Johannesburg – Russell Domingo’s public outing of Lonwabo Tsotsobe’s poor attitude and fitness levels caught many by surprise when South Africa returned from Sri Lanka last month.
Normally problems with players tend to be kept in-house, but Domingo, following his first tour as head coach, chose a press conference to reveal that Tsotsobe wasn’t included in the original squad for the trip. “I had massive concerns about his fitness, his form and his work ethic,” Domingo said at the time.
So, is Tsotsobe angry that he got picked upon, especially on such a public platform? “At the end of the day, everyone has their own opinions ... he said what he needed to say. I can’t fault him,” Tsotsobe remarked. “It’s just that I have to prove a lot of people wrong. I have to prove myself to people that I’m fit and that I can be in the South African set up for a long time.”
That’s not the most emphatic admission of wrongdoing. Tsotsobe admits, that he is fitter now, and more conscious of the demands and responsibility that an international cricketer carries. There been constant whispers about Tsotsobe’s attitude, whether from other players, coaches or even officials at Cricket South Africa.
There was a sense that Tsotsobe had become too big for his boots since making his international debut in Australia four years ago. Being ranked in the top 10 One-Day bowlers seemed to mean he no longer needed to put in the hard yards while he was enjoying the social scene in his home-town Port Elizabeth a bit too much.
There were certainly a few raised eye-brows when the Highveld Lions signed him in the off-season – the Lions are Tsotsobe’s third franchise in the last three seasons, and there are certainly large sections of the Warriors and Dolphins franchises that won’t miss him.
“When people always talk negative about you it somehow puts something in your mind that you have to push harder and try and prove them wrong. But you mustn’t slip away from the fact that not everyone will say everything good about you. You need to focus on what you need to do, what you do best. Some negative things that are said to me, I try and take it as a positive. They’re probably seeing something I don’t see.
“I think I’m good, but if there is something wrong and someone sees it, and tells me, it’s a positive to me. I’ll try to work on that and try and improve.”
Tsotsobe’s stated aim is to use the Lions to get back into the Test side, which he last represented in 2011. His returns in that three match series against India were modest – seven wickets at an average of 48.85 – and by the time South Africa next played a Test match, against Australia, in November of that year, Vernon Philander was called up. The rest is history.
“I don’t like putting pressure on myself, I’m bound to have one bad game, it’s about getting up the following morning, working harder and trying to improve your skills and do the best you can in the next game,” said Tsotsobe.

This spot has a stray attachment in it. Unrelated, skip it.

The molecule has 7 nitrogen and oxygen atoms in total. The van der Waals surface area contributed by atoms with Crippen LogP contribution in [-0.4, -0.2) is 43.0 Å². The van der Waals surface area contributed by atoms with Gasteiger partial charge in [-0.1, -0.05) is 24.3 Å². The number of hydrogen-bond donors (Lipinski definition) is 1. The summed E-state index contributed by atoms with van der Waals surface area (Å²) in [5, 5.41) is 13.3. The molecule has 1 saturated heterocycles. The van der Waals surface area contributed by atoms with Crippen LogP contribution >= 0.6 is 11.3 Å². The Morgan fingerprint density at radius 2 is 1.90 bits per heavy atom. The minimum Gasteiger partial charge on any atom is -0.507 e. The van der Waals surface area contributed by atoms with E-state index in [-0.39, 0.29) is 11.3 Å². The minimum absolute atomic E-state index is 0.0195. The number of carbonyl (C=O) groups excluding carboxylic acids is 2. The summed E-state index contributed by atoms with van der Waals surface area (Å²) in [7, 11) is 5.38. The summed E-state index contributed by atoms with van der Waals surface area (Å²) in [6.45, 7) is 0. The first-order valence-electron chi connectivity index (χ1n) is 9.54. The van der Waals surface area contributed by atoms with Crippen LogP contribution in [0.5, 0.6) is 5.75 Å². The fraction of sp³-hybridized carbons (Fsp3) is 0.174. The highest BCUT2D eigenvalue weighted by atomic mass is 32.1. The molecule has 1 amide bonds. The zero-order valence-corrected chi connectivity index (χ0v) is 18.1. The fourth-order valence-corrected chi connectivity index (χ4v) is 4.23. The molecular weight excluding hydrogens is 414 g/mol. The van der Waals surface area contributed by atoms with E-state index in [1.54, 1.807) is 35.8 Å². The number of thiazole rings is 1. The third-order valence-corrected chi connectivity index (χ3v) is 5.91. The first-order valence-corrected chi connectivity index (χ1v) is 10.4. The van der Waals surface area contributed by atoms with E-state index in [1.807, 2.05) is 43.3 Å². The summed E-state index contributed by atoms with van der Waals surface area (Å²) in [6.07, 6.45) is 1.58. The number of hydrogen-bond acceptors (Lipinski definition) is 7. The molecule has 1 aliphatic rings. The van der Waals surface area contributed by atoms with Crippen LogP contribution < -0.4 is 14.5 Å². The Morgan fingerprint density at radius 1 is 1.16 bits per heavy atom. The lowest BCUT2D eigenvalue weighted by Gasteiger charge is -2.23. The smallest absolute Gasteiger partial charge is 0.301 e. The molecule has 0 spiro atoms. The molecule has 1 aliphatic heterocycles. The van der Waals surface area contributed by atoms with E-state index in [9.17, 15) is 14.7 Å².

“Playing in the SA side is not the worry right now. My main concern is being with the (Lions) guys, mingling with them and having a good time in the set-up here. When I go back to the South African side I’ll have a different mindset. I have had to adapt to these guys, that’s how I manage my attitude.”
Upon announcing him as the Lions’ new acquisition, coach Geoffrey Toyana indicated that Tsotsobe would be thrust into a leadership position at the franchise, a surprising call given Tsotsobe’s reputation. However, it is one the lanky 29-year-old is looking forward to embracing. “It depends on the type of person you are. I’ve always wanted that role, to be a leader in any franchise, and even in the South African set-up. It’s a great privilege and I’m looking forward to leading this attack.”
The first look at the leadership role will be the Champions League T20, which starts on Saturday, where the Lions are in a difficult group featuring two Indian Premier League sides. Playing in India and learning how bowlers from the sub-continent go about their work is an area of particular interest to Tsotsobe. “Most of the guys playing in India are not quick. The amount of skill they have is world class.”
Because his pace is not in the category of a Dale Steyn or Morné Morkel, utilising greater variety; slower balls and cutters, is his main weapon. “I’m a guy who’s very flexible. I’m a guy who wakes up, goes to practice and tries different things and then tries to implement that in games,” he explained.
“It’s tough, if it doesn’t come out right and you get hit … people don’t know or don’t understand that it’s something you’ve been practicing, now you try it in a game and the intensity in games is not the same as when you’re practicing. Practice is more relaxed, it’s easy to do it, but when it’s game time, when a team needs 40 runs to win that’s when you need to showcase your skills.”
This is a vital season for Tsotsobe. At 29, he’s entering the peak years as a fast bowler and given the difficulties he’s had not just at his two previous franchises, but also in a brief stint with county side Essex in 2011, and recently with the national team, he must prove he’s made the necessary attitude adjustments.
“When I go on the field to play I always try to do my best. If it doesn’t work out that day, it doesn’t come out right, there’s nothing I can do about it. I’m definitely looking forward to being on the park with the boys and having a good time.”